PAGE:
After skipping last year’s Celluloid Screams because of Covid-19 worries, I was itching to return. And finally, last week I sat down in Sheffield’s Showroom Cinema alongside many horror fans to enjoy 4 days of horror film screenings. What an experience.
We of course had some nice extras to enjoy as well. Including horror merchandise stalls. And some in-person and online Q&As with filmmaking professionals.
But, how good was this year’s film line-up? Like in 2019 I managed to watch everything. To my delight, there were even some classic horror film screenings. However, this year I was also impressed by several short films. So, today along with reviewing and ranking every programmed feature film (in 30 words or less) I will also recommend 5 shorts to watch. Let’s begin.
Tin Can: What could have been a thought-provoking Cronenberg-esque body horror is hampered by hollow characterisation, overdone cinematography, and dire pacing. Unfortunately, this can’s contents are rotten. (1.5 / 5)
The Deep House: This well-shot film with initially great atmosphere becomes unintentionally hilarious once supernatural elements are introduced. When combined with abysmal exposition and performances The Deep House sinks completely. (2 / 5)
The Advent Calendar: Get past the ableist messaging (the protagonist is a wheelchair user whose sole goal is to walk again to have a “normal” life) and the story is competent but repetitive. (2.5 / 5)
Ultrasound: Full of twists and high aspirations. But the human anchors get lost in the confusing plot. Ultimately, this sound feels like background noise. (2.5 / 5)
Hellbender: Teen angst and witchcraft is well-trodden ground for coming-of-age stories. Unfortunately, this movie brings little to the table beyond some ok performances. (2.5 / 5)
When I Consume You: This film juggles multiple genres, from supernatural horror to borderline sports movie. Sadly, this mashup lessens the impact of the film’s addiction theme. Which needed a consistent tone. (3 / 5)
Offseason: Despite some hokey delivery and the unfolding cosmic horror being kneecapped by overexplaining everything the atmospheric sound design and visuals make this Lovecraft/Fulci tribute worthwhile. (3 / 5)
Event Horizon: Event Horizon has much to love. Like the set design, witty dialogue, and good performances. That said it never achieves greatness thanks to the ever-present obnoxious stingers and stock characters. (3 / 5)
We Need To Do Something: A single location film carried by dialogue, the central players, and a few standout set-pieces. Sometimes that’s all you need to do for a good time. (3 / 5)
Lamb: Is this film about humanity’s relationship to nature, or just the struggles of raising a human-lamb hybrid? Either way, the film remains oddly engrossing despite its slow pace. (3 / 5)
Antlers: Clunky exposition, a superfluous child character, and native American mythology appropriation aside, this sharp folk horror shines through its central performances (especially Jeremy T. Thomas), heavy story, and grisly violence. (3.5 / 5)
A Banquet: Using food as a metaphor for rebellion this mothers and daughters tale effectively explores how terrifying it is being a parent and knowing your child won’t always need you. (3.5 / 5)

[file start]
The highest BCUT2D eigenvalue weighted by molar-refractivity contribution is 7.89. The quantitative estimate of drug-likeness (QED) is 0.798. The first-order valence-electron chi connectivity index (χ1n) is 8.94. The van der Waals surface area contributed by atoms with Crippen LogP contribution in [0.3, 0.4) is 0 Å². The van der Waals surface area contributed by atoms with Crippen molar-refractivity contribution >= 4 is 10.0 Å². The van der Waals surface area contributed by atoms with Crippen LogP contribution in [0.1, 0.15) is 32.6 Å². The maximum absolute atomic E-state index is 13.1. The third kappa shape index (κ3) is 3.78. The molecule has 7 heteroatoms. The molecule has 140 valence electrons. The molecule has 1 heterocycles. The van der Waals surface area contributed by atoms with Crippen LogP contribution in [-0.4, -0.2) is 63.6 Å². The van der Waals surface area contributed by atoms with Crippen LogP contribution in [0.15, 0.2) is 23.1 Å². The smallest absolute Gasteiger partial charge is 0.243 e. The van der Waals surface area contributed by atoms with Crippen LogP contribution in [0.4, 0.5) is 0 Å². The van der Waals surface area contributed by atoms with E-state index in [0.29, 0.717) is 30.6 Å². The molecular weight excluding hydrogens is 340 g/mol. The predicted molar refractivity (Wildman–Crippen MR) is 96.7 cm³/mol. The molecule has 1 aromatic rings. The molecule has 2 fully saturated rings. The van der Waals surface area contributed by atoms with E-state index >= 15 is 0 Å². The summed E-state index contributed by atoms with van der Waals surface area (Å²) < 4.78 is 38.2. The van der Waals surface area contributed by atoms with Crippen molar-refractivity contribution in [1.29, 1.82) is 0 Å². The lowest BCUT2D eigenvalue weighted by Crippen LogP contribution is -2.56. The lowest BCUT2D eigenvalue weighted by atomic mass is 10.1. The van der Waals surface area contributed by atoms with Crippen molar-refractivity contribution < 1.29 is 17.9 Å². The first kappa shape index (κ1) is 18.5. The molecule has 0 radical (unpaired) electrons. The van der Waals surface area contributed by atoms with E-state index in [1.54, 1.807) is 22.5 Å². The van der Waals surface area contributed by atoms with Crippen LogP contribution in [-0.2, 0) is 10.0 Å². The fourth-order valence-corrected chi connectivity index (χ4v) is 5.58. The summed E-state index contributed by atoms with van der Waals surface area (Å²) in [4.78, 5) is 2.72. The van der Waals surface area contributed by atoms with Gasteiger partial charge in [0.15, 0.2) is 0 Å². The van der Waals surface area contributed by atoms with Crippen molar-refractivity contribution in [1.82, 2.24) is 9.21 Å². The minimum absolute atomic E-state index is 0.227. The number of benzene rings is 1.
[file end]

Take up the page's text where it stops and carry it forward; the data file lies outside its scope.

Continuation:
Titane: Julia Ducournau’s latest is vicious, well-crafted, and perhaps overly daring. But the story is sometimes hard to engage with emotionally. Still, the audience saw it as the festival’s best film (3.5 / 5)
Broadcast Signal Intrusion: An eerie conspiracy thriller. It works more emotionally than logically but it builds a fantastic air of paranoia. And Harry Shum Jr. is impeccable. (3.5 / 5)
Nocturna: Intrusive music notwithstanding this film deals with ageing and dementia in an amazingly unique genre-defying way. And Pepe Soriano gave the festival’s best performance. (4 / 5)
Mad God: My favourite movie so far this year. An insanely bleak post-apocalypse film that mixes stop-motion and live-action with little dialogue or conventional structure. It’s an incredible trip. (4 / 5)
Little Shop of Horrors (Director’s Cut): One of the best movie musicals ever. (4.5 / 5)
Of the short films screened at Celluloid Screams here are five you must see.
FREYA & Please Hold: Both disturbingly relevant shorts about how the system can use technology to control women’s reproductive rights and oppress the marginalised.
Guts: An over-the-top silly comedy that really runs with its ridiculous premise – a man with his guts on the outside of his stomach. Creating hilarious results.
The Moogai: Undoubtedly the festival’s scariest short. Creating an unrelentingly tense atmosphere through showing very little of the monster and the lead couple give some great performances.
You’re Dead Hélène: This year’s Short Film Jury Award winner is all-around great. It deals with the pain of letting go of love; is scary, funny and heart-warming.
That wraps up 2021 at Celluloid Screams. While some films worked better than others it was simply a pleasure to attend the festival again and hopefully you all found some films to watch. See you next year Celluloid Screams.
Also Read: Online Film Festivals Are Here To Stay
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